Lochbaum, who has worked at several nuclear plants, concedes that NRC inspectors have a lot to do. But he faults the agency's basic premise that reactor lids stand virtually no chance of being breached. Thus, NRC inspectors have to give corrosion a higher priority, he said.

Over the years plant workers regularly saw reddish brown boric acid deposits on the reactor head. An NRC investigation conducted after the shutdown found that cleaning efforts were incomplete, highly inconsistent and in some cases undocumented.

In May 1998, workers said they removed the corrosion "as best as we can," according to plant records. In April 2000, "lava-like" brown crusts of boric acid more than an inch thick blanketed much of the reactor lid. Workers banged away the rock-hard material with crowbars and sprayed it with high-pressure washers but did not record how much was left and what damage might have been done.

Beginning in 1990, the company's engineers failed to convince the plant's management that the service platform inches above the reactor head should be altered to allow workers to better inspect the lid. Engineers wanted to cut larger "peepholes" in the skirt of the support structure, which supports the reactor's control rods.

Managers repeatedly rejected the idea, even though all but one of Davis-Besse's sister plants had made the changes. The company reasoned that its inspection techniques - which the NRC had approved - were adequate, and that it had not promised the agency that workers would do more thorough inspections.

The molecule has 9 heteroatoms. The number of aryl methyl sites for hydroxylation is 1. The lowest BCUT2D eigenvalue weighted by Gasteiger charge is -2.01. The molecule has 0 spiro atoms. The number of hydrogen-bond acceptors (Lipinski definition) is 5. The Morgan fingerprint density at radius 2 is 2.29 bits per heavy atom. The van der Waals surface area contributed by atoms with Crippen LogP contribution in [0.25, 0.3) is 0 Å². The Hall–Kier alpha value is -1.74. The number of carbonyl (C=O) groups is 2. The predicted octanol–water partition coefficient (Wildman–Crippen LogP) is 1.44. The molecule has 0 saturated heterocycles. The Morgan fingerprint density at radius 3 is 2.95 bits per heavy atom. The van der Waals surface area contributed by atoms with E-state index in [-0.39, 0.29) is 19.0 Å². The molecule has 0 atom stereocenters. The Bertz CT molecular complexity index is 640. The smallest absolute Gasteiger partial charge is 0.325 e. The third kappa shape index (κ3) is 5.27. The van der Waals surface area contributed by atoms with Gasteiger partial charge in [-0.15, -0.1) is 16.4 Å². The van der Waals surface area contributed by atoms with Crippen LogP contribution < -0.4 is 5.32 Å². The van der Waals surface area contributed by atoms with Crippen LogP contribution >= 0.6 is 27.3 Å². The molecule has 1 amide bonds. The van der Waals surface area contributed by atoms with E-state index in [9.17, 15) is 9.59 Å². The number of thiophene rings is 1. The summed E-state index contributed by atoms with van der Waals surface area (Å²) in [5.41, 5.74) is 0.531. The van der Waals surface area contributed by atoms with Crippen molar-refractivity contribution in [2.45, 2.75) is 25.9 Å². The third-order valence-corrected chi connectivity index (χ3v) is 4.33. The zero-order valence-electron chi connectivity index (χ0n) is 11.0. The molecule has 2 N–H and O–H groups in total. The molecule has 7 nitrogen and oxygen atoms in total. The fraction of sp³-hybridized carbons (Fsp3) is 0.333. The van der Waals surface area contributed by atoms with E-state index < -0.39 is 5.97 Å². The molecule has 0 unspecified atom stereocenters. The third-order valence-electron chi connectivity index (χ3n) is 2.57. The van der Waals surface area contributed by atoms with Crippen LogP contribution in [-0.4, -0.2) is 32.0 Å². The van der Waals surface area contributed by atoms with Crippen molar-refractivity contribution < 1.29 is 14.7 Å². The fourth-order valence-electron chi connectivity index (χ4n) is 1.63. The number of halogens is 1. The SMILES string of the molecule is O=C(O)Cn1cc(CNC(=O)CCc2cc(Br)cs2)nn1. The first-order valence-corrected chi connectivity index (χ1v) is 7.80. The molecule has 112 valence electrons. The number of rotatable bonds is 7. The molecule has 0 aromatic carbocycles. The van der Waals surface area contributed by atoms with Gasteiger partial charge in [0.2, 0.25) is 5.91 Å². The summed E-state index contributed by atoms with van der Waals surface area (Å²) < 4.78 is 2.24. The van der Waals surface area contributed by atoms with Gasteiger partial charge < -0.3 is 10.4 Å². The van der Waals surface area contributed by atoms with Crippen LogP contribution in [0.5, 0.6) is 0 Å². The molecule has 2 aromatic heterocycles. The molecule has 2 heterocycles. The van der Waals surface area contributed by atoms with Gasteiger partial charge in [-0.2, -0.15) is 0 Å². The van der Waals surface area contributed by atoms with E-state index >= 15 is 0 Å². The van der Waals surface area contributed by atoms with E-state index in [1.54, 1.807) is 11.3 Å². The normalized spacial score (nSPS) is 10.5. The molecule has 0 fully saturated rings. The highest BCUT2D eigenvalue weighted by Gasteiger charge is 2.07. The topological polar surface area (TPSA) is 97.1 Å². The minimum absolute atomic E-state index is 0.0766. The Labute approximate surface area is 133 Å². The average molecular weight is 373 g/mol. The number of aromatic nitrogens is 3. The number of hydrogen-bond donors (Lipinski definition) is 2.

Lochbaum argues that the NRC should share blame for that kind of thinking. "Say I'm the guy controlling whether that modification is done or not at Davis-Besse. The thing costs $250,000. On the other hand, the NRC tells me my existing [inspection] program is adequate. Do I pay for something to make adequate better? It may be the reason he did not make that call."

Whatever its past mistakes, FirstEnergy pledges it will change. "I'm pretty confident that we are not going to tolerate [boric acid] crystals on [the] head," Schneider said.

Lochbaum said it is important that both Davis-Besse and the agency show a new attitude. "The company and the NRC could demonstrate with deeds rather than words that this is a learning opportunity. Or they could sustain the business-as-usual attitudes that created this near-disaster."

To reach these Plain Dealer reporters:

jmangels@plaind.com, 216-999-4842

jfunk@plaind.com, 216-999-4138

2002 The Plain Dealer. Used with permission.